• The narrative is so smooth. It is also compelling because the events keep happening. Very action oriented.
What doesn't:
  • Nothing really.
It is a well told story and Riley has a way of creating authentic characters. Cheska and the menacing way in which she moves around disrupting the people's lives around her makes for a very compellng narrative.

A great read.

Wednesday, 10 May 2017

The Mandibles - Lionel Shriver

photo courtesy: goodreads.com
An unnerving futuristic story. 

Unnerving because, although the premise of the story sounds bizarre it seems so plausible. The title gives the impression of a saga - well it traces the lives of the family members over a 18 year period - but it is interspersed with elements of science fiction and "economic fiction" (if the genre exists!).

Lionel Shriver's books are known to many; for me she was a new author. A quick search told me her books have been great successes, winning reviews containing the word "thought provoking" to say the least. 

I agree with them. I received this book from the mumsnet book club. I am glad I did and stuck through with it. It was not an easy read.

Gist:

As the title suggests, the Mandibles are a family of three generations living in the US and are going through a period where the dollar as a currency has crashed and its implications on their lives.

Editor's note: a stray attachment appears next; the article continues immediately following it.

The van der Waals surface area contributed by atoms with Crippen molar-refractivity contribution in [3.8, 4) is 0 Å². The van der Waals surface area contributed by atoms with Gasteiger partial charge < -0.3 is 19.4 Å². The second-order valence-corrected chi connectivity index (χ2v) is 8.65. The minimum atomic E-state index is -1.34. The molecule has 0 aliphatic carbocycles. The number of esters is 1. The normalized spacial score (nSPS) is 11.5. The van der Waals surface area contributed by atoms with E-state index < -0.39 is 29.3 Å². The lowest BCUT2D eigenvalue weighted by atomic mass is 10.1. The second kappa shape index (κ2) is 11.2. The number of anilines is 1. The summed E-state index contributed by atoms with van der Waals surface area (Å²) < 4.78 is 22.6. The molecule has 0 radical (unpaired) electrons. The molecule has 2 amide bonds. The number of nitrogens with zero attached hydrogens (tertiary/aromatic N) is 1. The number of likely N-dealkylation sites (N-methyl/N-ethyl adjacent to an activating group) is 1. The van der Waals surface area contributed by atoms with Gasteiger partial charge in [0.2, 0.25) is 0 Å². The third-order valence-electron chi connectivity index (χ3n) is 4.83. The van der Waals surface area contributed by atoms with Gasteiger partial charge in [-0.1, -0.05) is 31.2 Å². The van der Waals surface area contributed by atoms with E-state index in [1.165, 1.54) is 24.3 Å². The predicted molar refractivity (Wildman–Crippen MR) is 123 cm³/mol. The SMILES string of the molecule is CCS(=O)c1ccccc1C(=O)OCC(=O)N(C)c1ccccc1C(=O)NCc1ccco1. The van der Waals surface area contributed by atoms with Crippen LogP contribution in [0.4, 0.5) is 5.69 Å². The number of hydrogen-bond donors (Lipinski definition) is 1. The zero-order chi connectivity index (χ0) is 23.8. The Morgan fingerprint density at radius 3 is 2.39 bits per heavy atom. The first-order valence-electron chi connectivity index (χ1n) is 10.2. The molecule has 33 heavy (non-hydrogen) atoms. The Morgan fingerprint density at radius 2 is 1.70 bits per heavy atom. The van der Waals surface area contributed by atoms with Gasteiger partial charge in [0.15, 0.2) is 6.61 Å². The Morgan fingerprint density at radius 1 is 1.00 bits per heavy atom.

What works:
  • Loved the wordplay especially with the names of Willing Darkly and Elona. Very cleverly done.
  • Loved the futuristic world. A Mexican president and the immigrants taking over. A wall keeping America out. oh and the program. Wow! what imagination.
  • My favourtie bits from the story were the dialogues where a character says "No one reads books. Everyone is writing them." Also in another part, where Lowell laments that work of the mind is not considered a skill anymore when compared to physical labour. 
  • The story has been structured and loved the chapter headings too. Cynical and at times mindboggling. But it makes sense once you delve into the chapter. 
  • It is a demanding book; definitely not an escapist read. But it kept on playing on my mind long after. Worth the trudge then.
What doesn't:
  • There are times when it reads like an economics textbook.
Overall, a very interesting, thought provoking story. Especially in this Brexit and Trump era, such books hold more relevance than they would - normally.





Sunday, 7 May 2017

The Sleepwalker's Guide to Dancing - Mira Jacob

photo courtesy:goodreads.com
An unusual title for a story about loss.